Dr. Joyce Apsel, a professor at New York University and Institute for the Study of Genocide, in her talk on “Challenges and Initiatives for Prevention,” recalled that two international declarations were passed in 1948: the “Universal Declaration of Human Rights,” and the “Declaration of the Prevention of Genocide.” Across the world, the “human capacity to commit genocide has continued,” she said. “It’s important to understand and work for the prevention of any genocide.”

Apsel revealed that at the Zoryan Institute’s Genocide and Human Rights University Program, where she has taught, Armenian and Turkish students would come and talk to each other, a process which has been created over the years. She outlined “transitional justice mechanisms” which include many courses of education; the development of a series of norms which have a responsibility to protect an international community when states fail to meet this responsibility; a series of tribunals which would make the perpetrators responsible; and truth commissions to acknowledge what has happened. Atrocity prevention also includes non-governmental organizations (NGO’s), lawyers, ordinary people to prevent the escalation of violence, she said with emphasis.

Thea Halo, a Pontian Greek and author of Not Even my Name, spoke about the role of memoir in the healing process. She confessed that growing up, she didn’t know her heritage, and thus invented an ancient Egyptian one. She related that Greeks and Assyrians were ignored in Ottoman genocide history. Her mother, who is now almost 104, was on the death march for almost eight months with her five siblings, made into a slave and rescued by Armenians. “She never denigrated Turks, only the Turkish and Ottoman governments,” said Halo, who read harrowing excerpts about the Genocide from her book. “A memoir can be a bridge for healing,” she noted quietly.

Alexander Dinelaris, who has written the award-winning play, “Red Dog Howls,” which details how he found out about his Armenian heritage, was the recipient of the Armenian American Society for Studies on Stress and Genocide (AASSSG) 2013 Outstanding Achievement Award. He revealed that though he is part Cuban, Puerto Rican, Greek and Armenian, he was raised by his Armenian grandmother who never spoke about her travails during the Genocide. “I have carried the fear and guilt for decades, and worried that I would pass them on to my unborn child at the time. I wanted to break the cycle of guilt, fear, shame, humiliation. Genocide depends on dehumanization, and plays do the opposite. My play, “Red Dog Howls” was a ‘collective catharsis,’” he said, quoting from Plato.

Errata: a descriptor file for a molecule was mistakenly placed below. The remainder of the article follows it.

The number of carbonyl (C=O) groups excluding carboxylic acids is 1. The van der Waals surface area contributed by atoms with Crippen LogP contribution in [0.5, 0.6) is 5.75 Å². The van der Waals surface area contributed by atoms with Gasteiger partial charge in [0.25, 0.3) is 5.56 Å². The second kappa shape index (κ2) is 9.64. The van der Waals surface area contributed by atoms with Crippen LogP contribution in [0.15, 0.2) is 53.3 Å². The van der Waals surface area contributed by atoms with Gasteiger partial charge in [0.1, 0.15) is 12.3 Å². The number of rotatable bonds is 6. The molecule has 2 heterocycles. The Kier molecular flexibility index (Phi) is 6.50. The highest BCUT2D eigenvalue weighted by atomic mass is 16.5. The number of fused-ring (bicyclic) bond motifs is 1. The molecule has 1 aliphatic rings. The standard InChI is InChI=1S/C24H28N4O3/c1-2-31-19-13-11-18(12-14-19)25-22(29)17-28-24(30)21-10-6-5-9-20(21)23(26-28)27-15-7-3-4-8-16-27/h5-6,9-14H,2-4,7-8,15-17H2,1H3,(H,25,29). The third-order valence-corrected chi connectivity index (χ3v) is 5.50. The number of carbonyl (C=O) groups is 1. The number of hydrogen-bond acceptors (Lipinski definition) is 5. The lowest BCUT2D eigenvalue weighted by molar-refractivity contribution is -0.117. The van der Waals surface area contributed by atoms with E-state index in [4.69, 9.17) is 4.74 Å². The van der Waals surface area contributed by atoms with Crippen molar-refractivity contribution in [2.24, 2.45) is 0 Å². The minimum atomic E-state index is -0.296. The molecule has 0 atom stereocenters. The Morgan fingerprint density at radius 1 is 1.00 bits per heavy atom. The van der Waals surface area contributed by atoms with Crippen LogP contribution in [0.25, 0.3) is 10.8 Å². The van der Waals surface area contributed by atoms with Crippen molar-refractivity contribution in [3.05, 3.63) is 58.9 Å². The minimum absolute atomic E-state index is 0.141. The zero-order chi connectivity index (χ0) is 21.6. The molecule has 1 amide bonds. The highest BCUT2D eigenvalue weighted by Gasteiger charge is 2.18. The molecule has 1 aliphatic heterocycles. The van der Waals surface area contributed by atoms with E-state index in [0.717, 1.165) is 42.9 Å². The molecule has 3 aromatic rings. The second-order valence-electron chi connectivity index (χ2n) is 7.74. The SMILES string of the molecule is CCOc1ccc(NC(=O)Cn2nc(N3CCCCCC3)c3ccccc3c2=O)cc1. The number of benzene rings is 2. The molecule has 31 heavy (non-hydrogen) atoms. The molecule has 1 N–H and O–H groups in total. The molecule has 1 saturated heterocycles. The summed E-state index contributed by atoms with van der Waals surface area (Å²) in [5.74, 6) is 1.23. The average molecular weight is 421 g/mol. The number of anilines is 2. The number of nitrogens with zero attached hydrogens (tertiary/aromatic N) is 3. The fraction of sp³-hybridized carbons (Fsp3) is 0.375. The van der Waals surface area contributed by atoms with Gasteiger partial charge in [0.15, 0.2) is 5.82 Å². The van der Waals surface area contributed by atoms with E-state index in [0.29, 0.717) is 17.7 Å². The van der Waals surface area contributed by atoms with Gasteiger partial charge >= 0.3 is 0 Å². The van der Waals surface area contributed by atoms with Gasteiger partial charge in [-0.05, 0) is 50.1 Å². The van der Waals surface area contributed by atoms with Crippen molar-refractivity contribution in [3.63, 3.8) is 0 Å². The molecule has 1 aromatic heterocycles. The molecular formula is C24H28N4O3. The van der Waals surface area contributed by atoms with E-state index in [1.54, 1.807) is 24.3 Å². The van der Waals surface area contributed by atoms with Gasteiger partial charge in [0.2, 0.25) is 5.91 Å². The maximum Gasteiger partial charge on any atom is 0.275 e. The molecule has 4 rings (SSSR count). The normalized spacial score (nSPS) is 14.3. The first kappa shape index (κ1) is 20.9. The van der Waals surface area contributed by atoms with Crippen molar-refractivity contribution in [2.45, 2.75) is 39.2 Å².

During the question-and-answer period, it was pointed out that one of the major reasons that the Turks have not acknowledged the Armenian Genocide is because of the potentially expensive reparation. What is needed is the acknowledgment and validation of the Genocide, and appropriate reparation, the latter being a cause of vast differences of opinion in the Armenian community.

Again, it was repeated that the effects of a genocide persist through generations with the subsequent generations carrying survivors’ guilt. Before healing can be achieved, the roots of the problem must be addressed, it was stressed.

The event concluded with a moment of silence for all victims of genocide in the past and present.

Co-sponsors of the symposium included the Permanent Mission of the Republic of Armenia to the United Nations, ATOP, AASSSG, Armenian General Benevolent Union (AGBU), Meaningfulworld, Armenian Constitutional Rights Protective Centre of Armenia, Voices for Freedom, and Institute for Multicultural Counseling & Education Services, (IMCES).